Wednesday, 17 July 2013
Hazel, Daley, and How Big Brother Got It So Wrong.
They were always going to be a match made in hell: Hazel, the lady whose game plan was more important than her morals; and Daley, a man with a serious girlfriend on the outside. Or maybe she wasn't his girlfriend. Oh, actually, no, they were pretty much broken up by the time he came in the house, in fact, by then, he considered himself single. Except his lovely girlfriend Katie didn't know any of this, apparently.
Even so, somehow viewers voted them into the Safe House, a house of luxury and privacy. The perfect place for Hazel's dastardly plan to worm her way into Daley's pants through sheer, brazen persistence to finally pay off.
And then it all went wrong. There are various places you can see what happened, maybe here in the Daily Mail, which, unlike most YouTube footage, has most of the argument detailed, not just the bum slapping. For me, the whole thing was extremely disturbing, it brought back way too many reminders, especially when he grabbed her around the throat and was threatening her. I've been there too many times.
So Daley was removed from the Big Brother house. And that evening on Big Brother's Bit On The Side (BBBOTS), I sat there slightly incredulously as Rylan kept on going on about how 'there's two sides to every story'. But hey, it's Rylan, and he isn't known for his psychological insight. And he did look like a rabbit in headlights, or like an ex-housemate presenter of fluff suddenly expected to cope with a serious incident which raised questions about society's view of violence in relationships. Oh.....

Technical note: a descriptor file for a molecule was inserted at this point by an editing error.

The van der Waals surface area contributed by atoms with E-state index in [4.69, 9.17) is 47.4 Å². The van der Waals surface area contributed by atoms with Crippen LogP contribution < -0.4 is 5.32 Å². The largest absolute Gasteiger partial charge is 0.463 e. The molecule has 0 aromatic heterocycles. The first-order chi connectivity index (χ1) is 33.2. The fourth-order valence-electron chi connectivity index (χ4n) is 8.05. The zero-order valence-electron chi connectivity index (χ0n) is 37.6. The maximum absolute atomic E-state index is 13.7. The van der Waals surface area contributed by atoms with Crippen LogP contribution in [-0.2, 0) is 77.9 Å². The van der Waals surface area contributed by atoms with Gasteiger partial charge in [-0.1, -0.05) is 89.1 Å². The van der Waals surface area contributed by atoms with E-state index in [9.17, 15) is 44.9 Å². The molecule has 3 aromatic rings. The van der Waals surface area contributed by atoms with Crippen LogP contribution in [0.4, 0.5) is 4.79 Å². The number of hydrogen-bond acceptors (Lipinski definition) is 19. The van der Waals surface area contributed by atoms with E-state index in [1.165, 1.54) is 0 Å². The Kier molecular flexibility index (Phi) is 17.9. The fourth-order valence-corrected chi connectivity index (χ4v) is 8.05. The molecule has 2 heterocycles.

Then yesterday along came Emma to interview Daley. It was what, in all honesty, I'd expected to see - I admit that maybe I see what I want to see, the same as anyone else. The pretended regret, the 'tearful' (he couldn't qite get those tears to fall, could he?) explanations, the appeal for understanding. I'd already seen it a million times before, every time Steve 'apologised' for abusing me. Those inverted commas are there for a reason. Just like Daley, it was extremely rare (after the first few times) for him to actually apologise. It was usually my fault for provoking him - for example by arguing, by refusing to do as I was told, or by receiving a text.Or the fault of all the alcohol he had drunk. But he would beg for another chance, promise never to do it again, insist that he wasn't the sort of man who would harm a woman. The only way Daley was any different was in his contempt for Hazel - but I've seen that in Steve so many times before anyway - how he could be a person's best friend but then immediately turn on them if they stepped out of line - and of course, he did that to me, many times.
So far, so expected. Daley wasn't sorry he'd crossed the line with Hazel, he was sorry *if* he had offended anyone by doing so. If this is how his/Big Brother's PR works, it's time they got up off their bellies and grew a backbone. But it is just as likely that this is his genuine feeling on the matter.
And then out comes Emma with the line of the night. 'It takes two..... it takes two to tango.' Well excuse me, Emma, but I only saw one person with their hands around the other person's neck.
Let me say right up that Hazel's actions were those of a bitch on heat and completely cringeworthy to watch. It isn't on to pull down someone's shorts, even if they have showered naked in front of you. But he had already slapped her arse twice, so I suppose she thought it was code green for an anti-wedgie. And you know what? Even if she'd stood there calling his mother all the names under the sun and then shouting 'hit me, you coward' repeatedly, whilst spitting on a photo of his children - IT IS NO EXCUSE OR MITIGATION FOR HIS BEHAVIOUR.